Forget the ‘magic figure’ when considering selling your SME

1. There’s often little magic in a ‘magic figure’ – It’s all too easy for an owner-manager to dream up a ‘magic figure’ of what you’d sell for if an offer was received. In my experience, this figure is often far from the commercial reality.

2. Remove your ‘rose tinted’ spectacles – Take a long hard look at your business and don’t let emotions stand in the way of reality. SME owners often become far too close to the business, leaving them blind to how negative issues can impact on the value.

3. Play to your strengths – Never lose sight of how attractive a quality customer base, patent protected products and sales opportunities can be to a potential buyer, however small your business.

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4. Be wary of values paid for other businesses – No two businesses are the same which means prices paid for competitors in the past often hold little or no relevance.

5. Plan your exit – SME owners and directors should start planning for their exit up to five years in advance to give time to consider all the options, make necessary changes and maximise the value they eventually get.

6. Plan for the unexpected – Discovering your company is worth much more than expected can accelerate the timing of a sale. Conversely, knowing the value is much less than anticipated, coupled with an understanding of factors behind the value, gives you time to implement an action plan.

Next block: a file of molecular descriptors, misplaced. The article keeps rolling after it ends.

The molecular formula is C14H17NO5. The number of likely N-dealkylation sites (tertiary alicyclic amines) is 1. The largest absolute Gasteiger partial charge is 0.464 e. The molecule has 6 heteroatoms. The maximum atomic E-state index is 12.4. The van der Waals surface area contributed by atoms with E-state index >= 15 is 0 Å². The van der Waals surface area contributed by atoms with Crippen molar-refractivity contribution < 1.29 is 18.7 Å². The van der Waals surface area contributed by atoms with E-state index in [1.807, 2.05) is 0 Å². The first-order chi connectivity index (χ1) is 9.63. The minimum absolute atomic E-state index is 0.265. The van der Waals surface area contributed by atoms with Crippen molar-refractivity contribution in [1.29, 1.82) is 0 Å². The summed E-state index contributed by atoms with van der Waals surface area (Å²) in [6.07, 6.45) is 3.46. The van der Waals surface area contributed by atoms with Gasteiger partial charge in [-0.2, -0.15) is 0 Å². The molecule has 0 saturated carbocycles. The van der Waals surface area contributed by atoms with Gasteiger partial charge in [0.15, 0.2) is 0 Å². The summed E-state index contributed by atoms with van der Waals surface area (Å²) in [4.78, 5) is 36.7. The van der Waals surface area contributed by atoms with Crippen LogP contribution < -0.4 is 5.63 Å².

7. View your business from a buyer’s perspective – The price a buyer will eventually pay for your business will reflect the value they see in combining your business with theirs. For example, complementary products, cross-selling opportunities, access to new customers, skilled workforce. Understanding what kinds of businesses are buying SMEs like yours, and why, will help you to build a business attractive to buyers.

8. Don’t disregard competitors – Don’t just think of your direct competitors as potential buyers. Companies in adjacent markets or serving a similar client base with different products might be prepared to pay a higher price.

9. The early bird – Your in-depth knowledge about the value and strengths of the business, coupled with time to address any issues, will ensure you maximise chances of securing the best price.

10. Never assume you’re right! Even if you believe you know the value of your firm, never leave it too long to find out if you’re right.